This release captures a performance of the Verdi opera Don Carlo recorded at the Theatre Antique d'Orange in Orange, France on July 13, 1984. The cast of the performance includes Montserrat Caballé, Giacamo Aragall, Simon Estes, Grace Bumbry, and Renato Bruson.
Levine realizes the nobility and inner intensity of Verdi's broad concept. On this occasion there's little to cavil at in his speeds and his attention to detail, as for instance the mournful string figure that underpins Eboli's confession in Act 4 and the reflective accompaniment to the Queen's recollections of happier times at Fontainebleau in her Act 5 aria, is as discerning as ever.
Teatro Regio’s 2013 revival of their highly successful 2006 production of Verdi’s Don Carlo celebrates the 40th anniversary of the theatre’s reopening in 1973. With traditional staging and lavish costume design, the production garnered high acclaim in the national and international press, with GB Opera commending the ‘sumptuous’ setting and French online music magazine ResMusica praising director Hugo de Ana’s decision to revive the show ‘in all its splendour’. Shown here in the four-act version, Don Carlo is the fascinating tale of father-son power struggles, adultery and love that borders on incest. The cast – under the powerful baton of Gianandrea Noseda – is headed by renowned Mexican tenor Ramón Vargas, and also features Ludovic Tézier, who has been hailed as ‘one of the best Verdian singers of our time’ (ResMusica).
Those who know Zeffirelli's style won't be surprised by the conventionally lavish production, but it effectively evokes the atmosphere of religious oppression and personal antagonisms Verdi so unerringly depicts. The dark-hued, threatening setting fits Muti's energetic, rhythmically vital conception. He quickens the emotions in a peculiarly Italianate way, and throughout evinces a feeling for the colouring of the score. His reading is in turn a good background for some thoughtful and idiomatic singing.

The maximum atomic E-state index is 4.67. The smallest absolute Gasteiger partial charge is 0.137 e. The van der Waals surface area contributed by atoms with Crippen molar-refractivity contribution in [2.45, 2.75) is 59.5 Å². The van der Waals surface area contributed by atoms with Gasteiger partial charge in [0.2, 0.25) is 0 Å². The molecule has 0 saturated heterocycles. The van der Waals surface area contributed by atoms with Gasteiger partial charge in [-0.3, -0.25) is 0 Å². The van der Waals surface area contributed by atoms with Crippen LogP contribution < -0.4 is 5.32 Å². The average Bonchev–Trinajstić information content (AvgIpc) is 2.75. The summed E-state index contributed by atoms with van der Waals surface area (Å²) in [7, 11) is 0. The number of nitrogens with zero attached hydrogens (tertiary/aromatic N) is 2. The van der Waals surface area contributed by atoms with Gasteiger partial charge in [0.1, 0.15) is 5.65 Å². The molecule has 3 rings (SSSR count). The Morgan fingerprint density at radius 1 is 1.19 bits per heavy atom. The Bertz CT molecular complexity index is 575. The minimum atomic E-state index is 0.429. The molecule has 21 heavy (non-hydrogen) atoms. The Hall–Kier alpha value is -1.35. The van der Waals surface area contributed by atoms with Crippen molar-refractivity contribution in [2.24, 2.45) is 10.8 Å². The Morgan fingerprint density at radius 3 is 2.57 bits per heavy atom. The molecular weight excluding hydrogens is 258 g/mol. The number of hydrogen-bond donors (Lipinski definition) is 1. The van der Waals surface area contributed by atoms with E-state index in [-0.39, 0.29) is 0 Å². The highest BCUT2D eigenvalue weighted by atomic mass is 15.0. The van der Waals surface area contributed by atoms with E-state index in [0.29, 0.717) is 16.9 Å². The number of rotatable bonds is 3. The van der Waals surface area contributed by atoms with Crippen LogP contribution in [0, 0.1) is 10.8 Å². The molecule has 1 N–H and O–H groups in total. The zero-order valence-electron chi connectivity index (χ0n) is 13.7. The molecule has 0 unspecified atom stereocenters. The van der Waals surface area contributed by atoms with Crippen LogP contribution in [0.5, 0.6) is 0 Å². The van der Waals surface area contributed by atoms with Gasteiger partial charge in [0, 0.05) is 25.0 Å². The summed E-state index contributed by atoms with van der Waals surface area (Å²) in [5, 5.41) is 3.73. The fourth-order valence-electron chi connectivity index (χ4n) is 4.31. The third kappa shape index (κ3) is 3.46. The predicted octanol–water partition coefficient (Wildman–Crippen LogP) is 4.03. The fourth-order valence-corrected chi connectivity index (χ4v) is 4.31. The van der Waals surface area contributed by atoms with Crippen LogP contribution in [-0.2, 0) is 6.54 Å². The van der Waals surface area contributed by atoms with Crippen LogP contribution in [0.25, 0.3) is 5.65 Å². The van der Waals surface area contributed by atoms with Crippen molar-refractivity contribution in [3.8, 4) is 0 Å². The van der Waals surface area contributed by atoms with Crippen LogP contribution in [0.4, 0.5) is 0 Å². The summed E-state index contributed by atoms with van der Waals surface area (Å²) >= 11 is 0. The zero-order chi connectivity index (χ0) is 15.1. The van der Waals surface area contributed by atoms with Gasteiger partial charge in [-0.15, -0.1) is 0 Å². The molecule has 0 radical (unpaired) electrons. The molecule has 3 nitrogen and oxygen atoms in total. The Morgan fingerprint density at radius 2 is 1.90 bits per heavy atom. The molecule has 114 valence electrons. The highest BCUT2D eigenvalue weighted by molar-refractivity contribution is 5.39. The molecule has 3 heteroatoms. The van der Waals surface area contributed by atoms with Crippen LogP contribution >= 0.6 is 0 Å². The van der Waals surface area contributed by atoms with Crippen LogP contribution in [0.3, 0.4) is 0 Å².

Milano, teatro alla Scala, “Don Carlo” di Giuseppe Verdi L’INFANZIA, PARADISO PERDUTO Don Carlo debutta a Parigi nel 1867, cinque atti in francese, opera mai divenuta “popolare” per le oggettive difficoltà legate alla sua produzione, essendo monumentale nella durata, nella partitura e nell’allestimento, poiché richiede masse artistiche poderose e una compagnia di canto vasta e di eccezionale livello per i sei ruoli, principali e principeschi. Don Carlo è un insuperato punto di arrivo nell’evoluzione del linguaggio verdiano, un unicum che non trova corrispettivo in nessun altro lavoro, non in Aida (quasi coeva), la cui partitura è influenzata da stilemi wagneriani ed i cui protagonisti sono compattamente granitici come le statue dei faraoni, mentre presentano una varietà di sfumature psicologiche i protagonisti di Don Carlo, il cui libretto, tratto da Friedrich Schiller, è tra i migliori mai avuti a disposizione da Verdi… FRANCESCO RAPACCIONI
Don Carlo is here presented in the full 5 Act Italian version and this performance is under the inspired direction of Carlo Maria Giulini who had celebrated the 'new' Covent Garden centenary with this opera in 1958. The cast then was different, but the Royal Opera Orchestra and Chorus remain, and they're on cracking form.
Verdi's Don Carlo is a problematic piece. Should it be in Italian or French? How much of the original French musical setting should be included? I've known this set for a while and have some reservations about the singing, that of the women in particular, but it's the inclusion of the whole of Verdi's original First Act which makes the set worth acquiring.